Speaking in tongues
David V. Kimball

David, this is helpful. As this blog springs up, I can tell it’ll be fun to read and wrestle with. You can count on me reading often and piping up when I feel like I have something helpful to add.

I like the simplicity you’re going for but I don’t imagine it being quite this cut-and-dry. If you travel to especially Eastern cultures, it seems that their corporate worship experience does include a chorus of people praying their own individual prayers out loud. It’s actually a practice that should be fascinating to us as it is worshipful for our brothers and sisters in South Korea for example.

I love your point about shutting up. Holy Scripture is absolutely covered with guidance for us to be silent and listen to God. How often do we do so in our own piety? How often for the gathered church? Isn't it interesting that Jesus prayed for hours and hours with the Father and then when his disciples asked him how to pray he gave them a twenty second long prayer as our tool? Perhaps that’s because we ought to spend more time listening than talking.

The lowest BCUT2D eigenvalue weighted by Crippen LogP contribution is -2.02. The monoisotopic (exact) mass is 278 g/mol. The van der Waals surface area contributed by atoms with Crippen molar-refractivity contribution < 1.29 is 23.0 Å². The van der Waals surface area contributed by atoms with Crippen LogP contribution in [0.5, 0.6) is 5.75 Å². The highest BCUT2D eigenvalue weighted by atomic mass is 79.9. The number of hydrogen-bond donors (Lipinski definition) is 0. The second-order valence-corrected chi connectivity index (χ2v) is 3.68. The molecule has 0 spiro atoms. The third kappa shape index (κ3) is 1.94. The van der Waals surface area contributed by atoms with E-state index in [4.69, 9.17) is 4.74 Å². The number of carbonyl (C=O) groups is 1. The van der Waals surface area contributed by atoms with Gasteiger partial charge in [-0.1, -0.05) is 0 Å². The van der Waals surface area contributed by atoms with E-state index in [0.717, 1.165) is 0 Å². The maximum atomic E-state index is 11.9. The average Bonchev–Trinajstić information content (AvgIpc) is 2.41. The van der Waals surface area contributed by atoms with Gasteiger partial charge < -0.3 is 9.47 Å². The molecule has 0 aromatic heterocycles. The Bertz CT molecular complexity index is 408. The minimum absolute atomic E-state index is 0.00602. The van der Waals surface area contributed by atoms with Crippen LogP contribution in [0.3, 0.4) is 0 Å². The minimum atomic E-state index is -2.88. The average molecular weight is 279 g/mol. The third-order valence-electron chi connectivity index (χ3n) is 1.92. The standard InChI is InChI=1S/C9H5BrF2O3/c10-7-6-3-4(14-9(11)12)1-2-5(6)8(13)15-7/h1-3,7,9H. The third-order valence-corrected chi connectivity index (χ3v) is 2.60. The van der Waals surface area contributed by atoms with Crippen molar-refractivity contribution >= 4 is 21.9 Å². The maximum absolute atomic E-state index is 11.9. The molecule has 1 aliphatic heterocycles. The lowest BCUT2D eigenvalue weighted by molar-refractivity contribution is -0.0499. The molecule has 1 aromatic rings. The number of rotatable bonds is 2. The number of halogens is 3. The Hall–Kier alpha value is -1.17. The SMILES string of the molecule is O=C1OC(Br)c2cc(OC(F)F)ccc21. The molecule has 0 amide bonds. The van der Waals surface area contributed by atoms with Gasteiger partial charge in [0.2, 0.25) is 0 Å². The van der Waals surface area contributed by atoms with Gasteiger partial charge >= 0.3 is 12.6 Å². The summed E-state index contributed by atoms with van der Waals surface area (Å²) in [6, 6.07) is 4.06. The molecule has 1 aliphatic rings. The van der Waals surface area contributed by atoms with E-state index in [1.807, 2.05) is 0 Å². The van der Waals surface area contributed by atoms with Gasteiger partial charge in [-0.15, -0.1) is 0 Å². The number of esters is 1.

A third thought I have, pigging-backing off of the scripture you provided, is that God certainly does speak to us, and through bizarre ways. However, scripture seems to emphasize the importance of accountability, which is maybe what the 1 Corinthians passage is getting at too. For example, if a friend walks up to me and says, “God told me that you ought to drop out of college and go to Chile.” I would ask God to give me the same message and I would, with that person, bring it before my church community and see if the Spirit speaks again, relying on communal discernment. We just have to be careful putting words in God’s mouth, especially when they do not sound like our shepherd’s voice (which we can become accustomed to through the Word). (As another aside, putting words in God’s mouth is getting more at what the scriptures speak to when they warn us about taking the Lord’s name in vain.)


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